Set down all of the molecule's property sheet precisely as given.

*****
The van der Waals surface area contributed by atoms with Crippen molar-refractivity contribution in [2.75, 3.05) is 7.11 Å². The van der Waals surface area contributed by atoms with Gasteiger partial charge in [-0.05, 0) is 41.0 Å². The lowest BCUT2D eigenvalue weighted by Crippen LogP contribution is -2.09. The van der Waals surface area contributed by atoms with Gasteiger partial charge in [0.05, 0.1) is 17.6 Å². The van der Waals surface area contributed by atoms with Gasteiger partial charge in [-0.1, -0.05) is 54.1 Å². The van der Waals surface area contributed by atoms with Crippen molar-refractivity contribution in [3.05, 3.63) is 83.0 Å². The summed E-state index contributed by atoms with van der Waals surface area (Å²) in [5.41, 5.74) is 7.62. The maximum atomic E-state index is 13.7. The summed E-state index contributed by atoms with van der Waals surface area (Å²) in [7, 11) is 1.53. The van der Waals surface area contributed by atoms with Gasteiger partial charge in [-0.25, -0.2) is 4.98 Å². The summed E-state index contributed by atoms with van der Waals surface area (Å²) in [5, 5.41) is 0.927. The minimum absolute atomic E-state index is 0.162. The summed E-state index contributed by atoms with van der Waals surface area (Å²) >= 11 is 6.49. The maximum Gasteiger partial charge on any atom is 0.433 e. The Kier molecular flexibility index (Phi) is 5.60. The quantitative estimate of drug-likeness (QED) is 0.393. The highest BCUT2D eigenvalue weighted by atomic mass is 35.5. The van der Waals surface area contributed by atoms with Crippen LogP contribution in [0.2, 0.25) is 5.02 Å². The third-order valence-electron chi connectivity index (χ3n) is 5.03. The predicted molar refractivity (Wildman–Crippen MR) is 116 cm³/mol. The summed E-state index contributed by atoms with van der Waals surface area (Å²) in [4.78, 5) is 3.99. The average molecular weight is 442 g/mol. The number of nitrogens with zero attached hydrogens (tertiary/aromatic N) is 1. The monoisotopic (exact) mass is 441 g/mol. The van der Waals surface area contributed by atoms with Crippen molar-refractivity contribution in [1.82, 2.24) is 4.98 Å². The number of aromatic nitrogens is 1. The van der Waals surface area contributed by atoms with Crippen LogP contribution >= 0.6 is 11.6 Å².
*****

The van der Waals surface area contributed by atoms with Crippen molar-refractivity contribution in [2.75, 3.05) is 7.11 Å². The van der Waals surface area contributed by atoms with Gasteiger partial charge in [-0.05, 0) is 41.0 Å². The lowest BCUT2D eigenvalue weighted by Crippen LogP contribution is -2.09. The van der Waals surface area contributed by atoms with Gasteiger partial charge in [0.05, 0.1) is 17.6 Å². The van der Waals surface area contributed by atoms with Gasteiger partial charge in [-0.1, -0.05) is 54.1 Å². The van der Waals surface area contributed by atoms with Crippen molar-refractivity contribution in [3.05, 3.63) is 83.0 Å². The summed E-state index contributed by atoms with van der Waals surface area (Å²) in [5.41, 5.74) is 7.62. The maximum atomic E-state index is 13.7. The summed E-state index contributed by atoms with van der Waals surface area (Å²) in [7, 11) is 1.53. The van der Waals surface area contributed by atoms with Gasteiger partial charge in [-0.25, -0.2) is 4.98 Å². The summed E-state index contributed by atoms with van der Waals surface area (Å²) in [5, 5.41) is 0.927. The minimum absolute atomic E-state index is 0.162. The summed E-state index contributed by atoms with van der Waals surface area (Å²) >= 11 is 6.49. The maximum Gasteiger partial charge on any atom is 0.433 e. The Kier molecular flexibility index (Phi) is 5.60. The quantitative estimate of drug-likeness (QED) is 0.393. The highest BCUT2D eigenvalue weighted by atomic mass is 35.5. The van der Waals surface area contributed by atoms with Crippen LogP contribution in [0.2, 0.25) is 5.02 Å². The third-order valence-electron chi connectivity index (χ3n) is 5.03. The predicted molar refractivity (Wildman–Crippen MR) is 116 cm³/mol. The summed E-state index contributed by atoms with van der Waals surface area (Å²) in [4.78, 5) is 3.99. The average molecular weight is 442 g/mol. The number of nitrogens with zero attached hydrogens (tertiary/aromatic N) is 1. The monoisotopic (exact) mass is 441 g/mol. The van der Waals surface area contributed by atoms with Crippen molar-refractivity contribution in [1.82, 2.24) is 4.98 Å². The number of aromatic nitrogens is 1. The van der Waals surface area contributed by atoms with Crippen LogP contribution >= 0.6 is 11.6 Å².